We started Monday’s seminar with an analysis of the music in Woody Allen’s Manhattan. Throughout most of the film, there was little music, making it quite interesting to discuss. Around 1920-1930, George Gershwin composed the opening song, “Rhapsody in Blue.” One of the things Allen wanted to do in Manhattan was pay tribute to the time period of 1930’s Manhattan, featuring classiness and morality. As I discussed in my past blog post, music was used sparingly in the movie. It was used in the opening and closing, when he is running through the city with his son, and in one or two other scenes. Leading up to the ending, as we watch Allen running to catch his love before she leaves, we hear a piece called “Sound up The Band.” As he gets closer, however, the tune changes to a slower, sadder piece, giving a strong emotional subtext. I agree with Allen’s choice to do this. It gives the audience a little bit of a heads up that maybe things might not work out in the end. In addition, that slow final piece also puts emphasis on the final line, “Everyone gets corrupted.” On Wednesday, Professor Diaz is coming into class to give a further analysis of the film.

And now, on to Catcher in the Rye. Everyone had read this book previously in his or her high school career. It is one of my favorites, second to To Kill a Mockingbird. Catcher in the Rye is a novel written from the point of view of Holden Caulfield, a 16-year-old teenager who has just been expelled from yet another boarding school. Caulfield comes from a very wealthy family. His father is a lawyer and his mother is a doctor. The story is set during a time when everyone strived for “The American Dream” of a family, a house with a white picket fence and a family dog– very cliché. Family life was very much promoted in the media and on television, where, at the end of the show, everyone’s problems were magically resolved. When this book came onto the market, it broke that whole allusion. Even today, people are still fighting to have the book banned due to its content.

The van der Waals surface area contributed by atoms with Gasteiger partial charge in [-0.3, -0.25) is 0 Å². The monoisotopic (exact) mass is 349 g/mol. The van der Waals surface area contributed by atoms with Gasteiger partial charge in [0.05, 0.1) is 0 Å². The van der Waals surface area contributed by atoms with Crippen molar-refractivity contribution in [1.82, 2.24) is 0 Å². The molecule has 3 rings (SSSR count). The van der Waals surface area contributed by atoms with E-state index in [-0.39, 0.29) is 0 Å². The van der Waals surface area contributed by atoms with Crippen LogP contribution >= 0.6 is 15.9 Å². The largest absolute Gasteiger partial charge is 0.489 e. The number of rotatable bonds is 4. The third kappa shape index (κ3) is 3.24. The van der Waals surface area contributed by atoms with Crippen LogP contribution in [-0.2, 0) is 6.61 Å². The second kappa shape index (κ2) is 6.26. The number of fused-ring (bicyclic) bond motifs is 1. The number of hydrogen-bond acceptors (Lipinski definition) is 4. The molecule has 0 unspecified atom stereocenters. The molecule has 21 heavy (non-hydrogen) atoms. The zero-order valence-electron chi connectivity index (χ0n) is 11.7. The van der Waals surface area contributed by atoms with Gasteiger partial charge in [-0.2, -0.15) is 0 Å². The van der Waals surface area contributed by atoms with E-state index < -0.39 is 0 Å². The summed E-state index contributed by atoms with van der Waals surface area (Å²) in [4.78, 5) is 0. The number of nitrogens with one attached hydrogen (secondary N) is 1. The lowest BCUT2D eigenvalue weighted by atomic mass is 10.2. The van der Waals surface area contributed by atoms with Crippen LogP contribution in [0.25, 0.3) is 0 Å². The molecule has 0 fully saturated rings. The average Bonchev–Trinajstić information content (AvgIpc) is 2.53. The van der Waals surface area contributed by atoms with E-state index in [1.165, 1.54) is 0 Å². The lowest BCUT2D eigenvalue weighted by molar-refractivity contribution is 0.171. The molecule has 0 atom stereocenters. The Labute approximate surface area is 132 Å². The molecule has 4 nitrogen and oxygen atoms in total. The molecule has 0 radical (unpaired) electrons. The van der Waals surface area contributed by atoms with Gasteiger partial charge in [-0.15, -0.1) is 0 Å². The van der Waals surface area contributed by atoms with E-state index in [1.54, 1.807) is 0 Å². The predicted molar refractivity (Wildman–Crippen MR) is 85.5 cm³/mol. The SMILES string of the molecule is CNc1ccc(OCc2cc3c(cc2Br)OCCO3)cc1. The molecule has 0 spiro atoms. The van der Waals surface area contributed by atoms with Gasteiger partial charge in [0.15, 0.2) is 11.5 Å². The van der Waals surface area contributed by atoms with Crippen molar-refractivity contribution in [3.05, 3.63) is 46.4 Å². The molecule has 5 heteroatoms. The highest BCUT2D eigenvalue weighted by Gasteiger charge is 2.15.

The book almost reads like a journal, detailing Caulfield’s every move, what he sees, who he encounters and the conversations that he has with other characters. One of the most notable things about this novel is Caulfield’s excessive use of the word “phony.” Everyone manages to be a “phony” in his eyes, whether it is because of their actions, their opinions, etc. At one point, he even calls his own parent’s “phonies.” Holden chooses to take his teenage uneasiness in this literary form. It is very apparent that Caulfield has no respect for the money or the privilege that he has been afforded– his parents keep sending him from school to school, trying to get him educated so that he can make a successful impact on the world.